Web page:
Strandgaten is the traditional shopping street in the centre of Bergen and home to some of the city's most famous and attractive retail premises.

    A succession of fires throughout history have led to the buildings being regularly refurbished, but the street is very old and has been flanked by buildings since the Middle Ages. In the 19th century, the street was described as Norway's busiest shopping street, a status that still persists, although shopping habbits and patterns have changed dramatically since then. Strandgaten has three main parts to it: The southeastern part, which is the stretch from Torgallmenningen to Murallmenningen, is a busy shopping street with car traffic. Then comes the stretch from Murallmenningen to Holbergallmenningen, which is a pedestrian street. The last part out on Nordnes is just a residential area. It is the first two parts that are of most interest.

    photo by Ssu (CC BY-SA 4.0) modified

    Highlights of Strandgaten

    Along the southern part of the street, which burned down in 1916 and was rebuilt in the period 1919 to 1936, you will find some of the most famous names in Bergen's retail trade. You'll experience a fairly uniform, holistic environment here, which is pleasant to walk around, especially after the recent reduction of car traffic and upgrade to the street environment. The area now benefits from beautiful paving stones, wide pavements and a consistent style. The small roof extensions over the shop windows are also useful in this rainy city.

    The corner of number 4 bears a large sign that says BEYER. This is Norway's oldest book store, established in 1771 and with an address at this part of Strandgaten for over a hundred years. On the corner opposite Beyer is Svaneapoteket, Norway's first pharmacy and perhaps the country's oldest company, with history dating back to the 16th century. The current building was completed in 1920 and was purpose built for the pharmacy. The main door is a replica of the one that disappeared in the fire in 1916, while the swan that flutters its wings over the front door on the corner, is said to have been cast from metal remains that were found on the fire site. You can also see the swan motif in the decor above the windows and on all the lift doors inside the building.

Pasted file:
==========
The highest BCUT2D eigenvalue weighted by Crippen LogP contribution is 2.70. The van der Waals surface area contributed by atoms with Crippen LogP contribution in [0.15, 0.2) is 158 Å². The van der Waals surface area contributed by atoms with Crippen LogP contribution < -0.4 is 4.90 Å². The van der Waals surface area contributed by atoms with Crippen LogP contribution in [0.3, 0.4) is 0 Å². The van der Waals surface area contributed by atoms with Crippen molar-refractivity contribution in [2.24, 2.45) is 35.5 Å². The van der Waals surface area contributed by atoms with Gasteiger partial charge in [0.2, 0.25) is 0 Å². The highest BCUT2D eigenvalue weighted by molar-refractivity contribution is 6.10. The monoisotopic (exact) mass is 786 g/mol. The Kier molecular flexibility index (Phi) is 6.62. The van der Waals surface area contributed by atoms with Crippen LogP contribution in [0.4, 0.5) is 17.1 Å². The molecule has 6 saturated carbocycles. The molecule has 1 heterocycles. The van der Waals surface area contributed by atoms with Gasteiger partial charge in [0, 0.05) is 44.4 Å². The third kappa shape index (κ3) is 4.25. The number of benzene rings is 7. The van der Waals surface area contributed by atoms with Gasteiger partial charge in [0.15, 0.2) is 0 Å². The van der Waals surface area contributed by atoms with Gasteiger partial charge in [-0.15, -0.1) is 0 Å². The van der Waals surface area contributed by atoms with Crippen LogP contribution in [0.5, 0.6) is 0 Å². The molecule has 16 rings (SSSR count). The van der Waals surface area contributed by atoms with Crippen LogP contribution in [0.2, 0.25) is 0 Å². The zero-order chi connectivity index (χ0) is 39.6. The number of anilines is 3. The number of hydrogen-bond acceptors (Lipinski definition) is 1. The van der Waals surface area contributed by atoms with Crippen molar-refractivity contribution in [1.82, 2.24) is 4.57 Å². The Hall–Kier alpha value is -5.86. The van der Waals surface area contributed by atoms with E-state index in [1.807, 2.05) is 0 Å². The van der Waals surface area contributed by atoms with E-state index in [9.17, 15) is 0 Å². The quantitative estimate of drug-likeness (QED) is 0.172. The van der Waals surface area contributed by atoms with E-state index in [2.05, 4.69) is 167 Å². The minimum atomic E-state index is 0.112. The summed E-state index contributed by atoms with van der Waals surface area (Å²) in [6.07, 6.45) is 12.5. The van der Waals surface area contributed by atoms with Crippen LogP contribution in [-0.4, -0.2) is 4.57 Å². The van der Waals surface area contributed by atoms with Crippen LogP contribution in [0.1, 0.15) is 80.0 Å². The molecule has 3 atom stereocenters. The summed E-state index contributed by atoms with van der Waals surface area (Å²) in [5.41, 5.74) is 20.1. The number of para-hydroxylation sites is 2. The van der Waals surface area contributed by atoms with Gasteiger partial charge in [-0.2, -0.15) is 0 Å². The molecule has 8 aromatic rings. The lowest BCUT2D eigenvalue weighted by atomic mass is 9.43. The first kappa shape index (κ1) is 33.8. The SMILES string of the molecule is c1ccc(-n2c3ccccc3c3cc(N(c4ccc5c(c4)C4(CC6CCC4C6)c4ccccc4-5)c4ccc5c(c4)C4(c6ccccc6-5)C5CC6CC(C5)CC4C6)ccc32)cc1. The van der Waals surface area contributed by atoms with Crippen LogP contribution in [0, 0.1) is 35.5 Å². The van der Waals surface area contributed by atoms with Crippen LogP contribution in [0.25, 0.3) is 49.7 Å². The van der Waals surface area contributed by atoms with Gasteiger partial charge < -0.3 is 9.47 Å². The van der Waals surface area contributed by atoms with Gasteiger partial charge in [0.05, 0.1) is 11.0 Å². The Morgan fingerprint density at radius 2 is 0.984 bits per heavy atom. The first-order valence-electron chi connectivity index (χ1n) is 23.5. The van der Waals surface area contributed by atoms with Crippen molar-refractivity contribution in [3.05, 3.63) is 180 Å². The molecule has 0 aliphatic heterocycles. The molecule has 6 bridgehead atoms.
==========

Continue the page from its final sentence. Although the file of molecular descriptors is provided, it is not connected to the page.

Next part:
A little further out on the same side of the street, at number 18, is Kroepeliengården. Note the elegant entrance on the corner, which is retracted from the street so that it creates a small space. On the other side of the street, in numbers 13-15 and number 17 respectively, you'll find the two traditional department stores Kløverhuset and Wallendahl. The former was a leader in textiles and fashion for many years, and the place is still worth a visit if you're into exclusive clothing. Wallendahl claims to be the city's first trading house and has been selling hardware and household goods since the 19th century.

    photo by Ssu (CC BY-SA 4.0) modified

    The city's first pedestrian street

    The stretch from Murallmenningen to Holbergallmenningen became Bergen's first pedestrian street in 1971, which made it an attractive shopping area in a city increasingly characterised by vehicle traffic. The area was spared by the city fire in 1916, and has therefore changed relatively little since the 19th century. The street has a completely different feel compared to other parts of the street, with low wooden houses and ancient building remains. Take a detour up the "alleyways" at the top of the street if you want to see some of the old buildings, such as Cort Piilsmuget, where the author Amalie Skram once lived. In an old cellar in the same area is the atmospheric Altona bar, known as the city's best place for a "date" and a mecca for wine lovers.

    photo by Wolfmann (CC BY-SA 3.0) modified

    Worth knowing about Strandgaten

    With a length of 1.2 kilometres, Strandgaten is quite a walk, so it may be worth stopping halfway at the end of Gågaten. Further out is the area that was completely destroyed during World War II, which means that the houses where greats like Edvard Grieg and Ludvig Holberg grew up, no longer exist. If you still walk all the way to the end, you'll come to the Aquarium in Bergen and the pleasant little Nordnesparken, which juts out into the city fjord. Public transport is limited, but there are bus stops on Tollbodsallmenningen down the street and at Sjøfarende's retirement home on the back of the Nordnes Peninsula.

    photo by Svein-Magne Tunli (CC BY-SA 4.0) modified

    Strandgaten in Bergen

    Location: Strandgaten, 5004 Bergen, Norway

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